Entrepreneurs have to navigate through the legal and infrastructural complexities while also considering the cultural difference of an entirely new business environment.

On top of this, factors such as product quality and integrity will probably be hard to maintain as not all offshore workforces have sufficient expertise to cater to production requirements.

The Bahamas IBC Incorporation procedure

The following is an overview of an IBC incorporation procedure in the Bahamas.

Choose a company name

The first thing is to get your company name in place, which you need to comply with the IBC naming requirements.

In particular, the names of all IBCs must end with any of the following words: Limited, Incorporated, Corporation, Sociedad Anonima or Societe Anonyme or their corresponding abbreviations: “Ltd.”, “Inc.” or “SA”.

The name must also not have ties to any existing governmental agenda or group and must be void of all controversial and offensive implications.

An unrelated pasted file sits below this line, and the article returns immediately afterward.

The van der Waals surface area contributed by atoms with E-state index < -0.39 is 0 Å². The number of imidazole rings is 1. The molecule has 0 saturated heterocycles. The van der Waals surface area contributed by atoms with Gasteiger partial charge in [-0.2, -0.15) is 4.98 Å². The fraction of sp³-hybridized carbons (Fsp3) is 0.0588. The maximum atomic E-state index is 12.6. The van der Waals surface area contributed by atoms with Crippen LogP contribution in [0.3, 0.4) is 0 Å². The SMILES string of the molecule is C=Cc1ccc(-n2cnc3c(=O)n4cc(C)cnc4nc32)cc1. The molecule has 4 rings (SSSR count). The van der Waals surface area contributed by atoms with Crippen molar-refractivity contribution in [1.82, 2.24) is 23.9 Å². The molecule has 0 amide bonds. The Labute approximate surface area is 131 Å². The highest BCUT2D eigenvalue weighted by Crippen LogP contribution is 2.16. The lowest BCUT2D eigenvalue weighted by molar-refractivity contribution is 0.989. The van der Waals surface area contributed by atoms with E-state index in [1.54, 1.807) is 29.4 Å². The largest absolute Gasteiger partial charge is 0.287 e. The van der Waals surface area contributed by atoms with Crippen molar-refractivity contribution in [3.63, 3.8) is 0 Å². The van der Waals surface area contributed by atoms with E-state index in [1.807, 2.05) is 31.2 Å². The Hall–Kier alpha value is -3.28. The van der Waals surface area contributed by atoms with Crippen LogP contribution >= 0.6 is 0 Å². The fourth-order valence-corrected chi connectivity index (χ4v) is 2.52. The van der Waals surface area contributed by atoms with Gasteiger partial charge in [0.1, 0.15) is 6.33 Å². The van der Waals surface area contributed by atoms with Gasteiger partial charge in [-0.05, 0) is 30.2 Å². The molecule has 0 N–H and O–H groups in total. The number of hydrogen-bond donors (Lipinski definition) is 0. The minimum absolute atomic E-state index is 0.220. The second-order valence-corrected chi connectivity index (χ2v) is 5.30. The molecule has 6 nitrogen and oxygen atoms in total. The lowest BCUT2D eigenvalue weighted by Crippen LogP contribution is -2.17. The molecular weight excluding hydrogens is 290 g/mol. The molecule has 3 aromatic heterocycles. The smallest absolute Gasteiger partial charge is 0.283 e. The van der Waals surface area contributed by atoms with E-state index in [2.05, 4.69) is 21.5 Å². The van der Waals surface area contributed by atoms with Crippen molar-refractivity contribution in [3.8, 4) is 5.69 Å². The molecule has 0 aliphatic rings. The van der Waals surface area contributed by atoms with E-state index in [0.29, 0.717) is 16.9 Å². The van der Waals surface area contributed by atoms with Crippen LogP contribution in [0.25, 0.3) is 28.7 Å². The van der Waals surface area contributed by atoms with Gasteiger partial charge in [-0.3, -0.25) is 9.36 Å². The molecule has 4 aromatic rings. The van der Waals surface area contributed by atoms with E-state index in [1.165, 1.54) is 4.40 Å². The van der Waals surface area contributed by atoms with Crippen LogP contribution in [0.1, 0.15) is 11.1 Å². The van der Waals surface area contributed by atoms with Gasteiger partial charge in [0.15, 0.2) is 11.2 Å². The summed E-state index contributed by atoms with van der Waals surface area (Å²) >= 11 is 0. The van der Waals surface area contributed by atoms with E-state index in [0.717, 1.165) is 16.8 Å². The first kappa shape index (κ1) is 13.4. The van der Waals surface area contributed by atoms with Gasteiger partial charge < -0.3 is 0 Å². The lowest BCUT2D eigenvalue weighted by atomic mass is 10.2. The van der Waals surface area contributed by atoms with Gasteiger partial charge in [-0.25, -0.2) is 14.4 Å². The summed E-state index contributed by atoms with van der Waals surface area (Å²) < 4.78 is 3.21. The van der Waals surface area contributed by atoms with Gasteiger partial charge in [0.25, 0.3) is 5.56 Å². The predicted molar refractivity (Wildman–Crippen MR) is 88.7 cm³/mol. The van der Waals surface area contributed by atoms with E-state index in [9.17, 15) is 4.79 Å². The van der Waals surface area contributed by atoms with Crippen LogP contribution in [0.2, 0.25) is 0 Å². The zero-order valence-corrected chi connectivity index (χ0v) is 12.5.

A special license is needed for IBC names that have the following words: bank, building society, savings, loans, insurance, assurance, reinsurance, fund management, investment fund, trust, trustees, Chamber of Commerce, university, and municipal.

Seek an incorporation service provider

It’s required by relevant law that a company that wishes to incorporate as an IBC in the Bahamas must seek out a third-party registered filing agent to do the application.

All IBCs in the Bahamas are registered under one main piece of legislation, namely the International Business Companies Act 2000.

The act of incorporation is done through the filing of the Memorandum and Articles along with the compliance certificate from the chosen registered agent of the company in question.

Processing time is usually around 3-5 business days, after which a Certificate of Incorporation is issued with the time of initial document filing stated.

Fulfill incorporation requirements

Required documents for registering a Bahamas IBC